2022-11-04T13:59:23Z runner[af1e3937] fra [info]Pulling container image
2022-11-04T13:59:25Z runner[af1e3937] fra [info]Unpacking image
2022-11-04T13:59:26Z runner[af1e3937] fra [info]Preparing kernel init
2022-11-04T13:59:26Z runner[af1e3937] fra [info]Configuring firecracker
2022-11-04T13:59:26Z runner[af1e3937] fra [info]Starting virtual machine
2022-11-04T13:59:26Z app[af1e3937] fra [info]Starting init (commit: 81d5330)...
2022-11-04T13:59:26Z app[af1e3937] fra [info]Preparing to run: `/cnb/process/web` as heroku
2022-11-04T13:59:26Z app[af1e3937] fra [info]2022/11/04 13:59:26 listening on [fdaa:0:cf98:a7b:8d:af1e:3937:2]:22 (DNS: [fdaa::3]:53)
2022-11-04T13:59:26Z app[af1e3937] fra [info]Server running at http://127.0.0.1:3000

Sadly for us, the logs seems to be perfectly fine. No error, only infos.

Further down the troubleshooting page, we see something interesting:

The Rule of thumb to fix this is to get the app to open up port 8080 on the IP address 0.0.0.0.

Ok, we’re into something. Change your app to conform to the fly.io’s requirements:

const hostname = '0.0.0.0';
const port = 8080;

and re-run the fly launch command:

$ fly launch
An existing fly.toml file was found for app falling-grass-7247
App is not running, deploy...
==> Building image
WARN Failed to start remote builder heartbeat: must provide either an organization id or app name
WARN failed to create build in graphql: input:3: createBuild Could not find App
Error failed to fetch an image or build from source: app does not have a Dockerfile or buildpacks configured. See https://fly.io/docs/reference/configuration/#the-build-section

and… another error!

By digging into the documentation, it seems that the launch command must only be run once, during app creation. Not for deployment.

To deploy another version, you need to run the fly deploy command:

$ fly deploy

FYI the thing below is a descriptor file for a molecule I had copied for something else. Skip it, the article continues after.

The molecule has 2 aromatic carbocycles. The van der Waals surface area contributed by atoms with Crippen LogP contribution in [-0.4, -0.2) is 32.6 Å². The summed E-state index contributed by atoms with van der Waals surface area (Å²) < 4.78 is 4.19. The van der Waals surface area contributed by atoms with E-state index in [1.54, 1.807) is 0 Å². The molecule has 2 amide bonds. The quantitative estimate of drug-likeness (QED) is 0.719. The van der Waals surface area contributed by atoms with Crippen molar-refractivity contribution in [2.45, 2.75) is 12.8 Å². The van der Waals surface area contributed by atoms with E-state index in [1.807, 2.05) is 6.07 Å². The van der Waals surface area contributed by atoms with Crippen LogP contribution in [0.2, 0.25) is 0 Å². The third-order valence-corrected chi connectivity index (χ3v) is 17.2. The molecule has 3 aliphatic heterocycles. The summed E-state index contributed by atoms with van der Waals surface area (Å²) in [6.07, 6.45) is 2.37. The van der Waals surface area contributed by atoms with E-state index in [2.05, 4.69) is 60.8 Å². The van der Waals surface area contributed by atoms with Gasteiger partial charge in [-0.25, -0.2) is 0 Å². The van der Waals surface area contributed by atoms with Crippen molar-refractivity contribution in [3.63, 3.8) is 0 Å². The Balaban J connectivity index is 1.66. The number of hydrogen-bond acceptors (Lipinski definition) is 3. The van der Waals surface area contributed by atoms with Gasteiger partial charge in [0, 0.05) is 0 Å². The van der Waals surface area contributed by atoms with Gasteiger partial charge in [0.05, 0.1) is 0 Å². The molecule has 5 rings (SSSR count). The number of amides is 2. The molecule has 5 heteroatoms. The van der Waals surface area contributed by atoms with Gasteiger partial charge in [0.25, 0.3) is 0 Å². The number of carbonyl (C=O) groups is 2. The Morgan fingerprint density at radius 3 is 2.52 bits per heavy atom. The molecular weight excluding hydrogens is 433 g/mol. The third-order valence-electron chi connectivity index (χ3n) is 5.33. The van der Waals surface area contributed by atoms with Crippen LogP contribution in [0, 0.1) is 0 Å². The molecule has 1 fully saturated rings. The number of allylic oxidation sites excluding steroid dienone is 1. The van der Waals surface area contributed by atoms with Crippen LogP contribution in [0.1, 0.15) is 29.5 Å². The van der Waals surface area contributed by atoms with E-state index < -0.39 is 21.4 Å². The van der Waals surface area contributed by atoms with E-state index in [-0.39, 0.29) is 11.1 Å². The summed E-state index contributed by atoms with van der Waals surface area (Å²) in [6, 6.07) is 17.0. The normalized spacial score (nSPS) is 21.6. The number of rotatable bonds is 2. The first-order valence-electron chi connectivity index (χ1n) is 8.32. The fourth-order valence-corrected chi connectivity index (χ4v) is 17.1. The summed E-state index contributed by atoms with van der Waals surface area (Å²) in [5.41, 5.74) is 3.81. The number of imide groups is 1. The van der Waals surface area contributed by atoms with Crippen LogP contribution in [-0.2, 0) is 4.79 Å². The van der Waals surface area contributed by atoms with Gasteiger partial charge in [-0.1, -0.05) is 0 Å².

...
1 desired, 1 placed, 1 healthy, 0 unhealthy [health checks: 1 total, 1 passing]
--> v1 deployed successfully

This times everything seems to be working fine… Excepted that we don’t have any URL displayed to check out our application.

By digging another time in the documentation, we could see an open command that opens your browser and directs it to your app. Perfect!

$ fly open

It works! Congrats!

4. Enable HTTPS

To use HTTPS in your application, you first need to run the fly ips list command to see your app's IP addresses:

$ fly ips list
VERSION IP TYPE REGION CREATED AT
v4 137.66.62.122 public global 2h26m ago
v6 2a09:8280:1::1:93df public global 2h26m ago

Then, you will need to add an A record pointing to your app’s v4 IP address for the domain that you want to use.

Once done, you could run the following command to generate SSL certificates for your domain:

$ fly certs create my-domain.com

This will starts the process of generating certificates. You can check on the progress by running:

$ fly certs show my-domain.com
Hostname = my-domain.com
Configured = true
Issued = rsa,ecdsa
Certificate Authority = lets_encrypt
DNS Provider = dnsimple
DNS Validation Instructions = CNAME _acme-challenge.example.com => example.com.o055.flydns.net.
DNS Validation Hostname = _acme-challenge.example.com
DNS Validation Target = my-domain.com.o055.flydns.net
Source = fly
Created At = 1m9s ago
Status = Ready

Configured should be true and Status should be ready when the certificates are available.

You’re set!

AWS (https://aws.amazon.com) (Usage based)

Amazon Web Services offers reliable, scalable, and inexpensive cloud computing services. Free to join, pay only for what you use.

Given the complexity of deploying something on AWS from scratch, it would have taken an entire article to describe the steps required. For comparison fairness, we’ve chosen to use Eleven.

1. Install the Eleven CLI and connect your GitHub account

The process required to install the Eleven CLI vary depending on your operating system:

  • On Linux and MacOS, the easiest way to install it is by running the following command in your terminal:
$ curl -sf https://raw.githubusercontent.com/eleven-sh/cli/main/install.sh | sh -s — -b /usr/local/bin latest
  • On Windows, the easiest way is by running the following Powershell script:
$ irm https://raw.githubusercontent.com/eleven-sh/cli/main/install.ps1 | iex

When the installation is complete, run the eleven login command to connect your GitHub account and access your repositories:

$ eleven login

2. Deploy

Time to deploy!

We’ll use the eleven init command to deploy our application: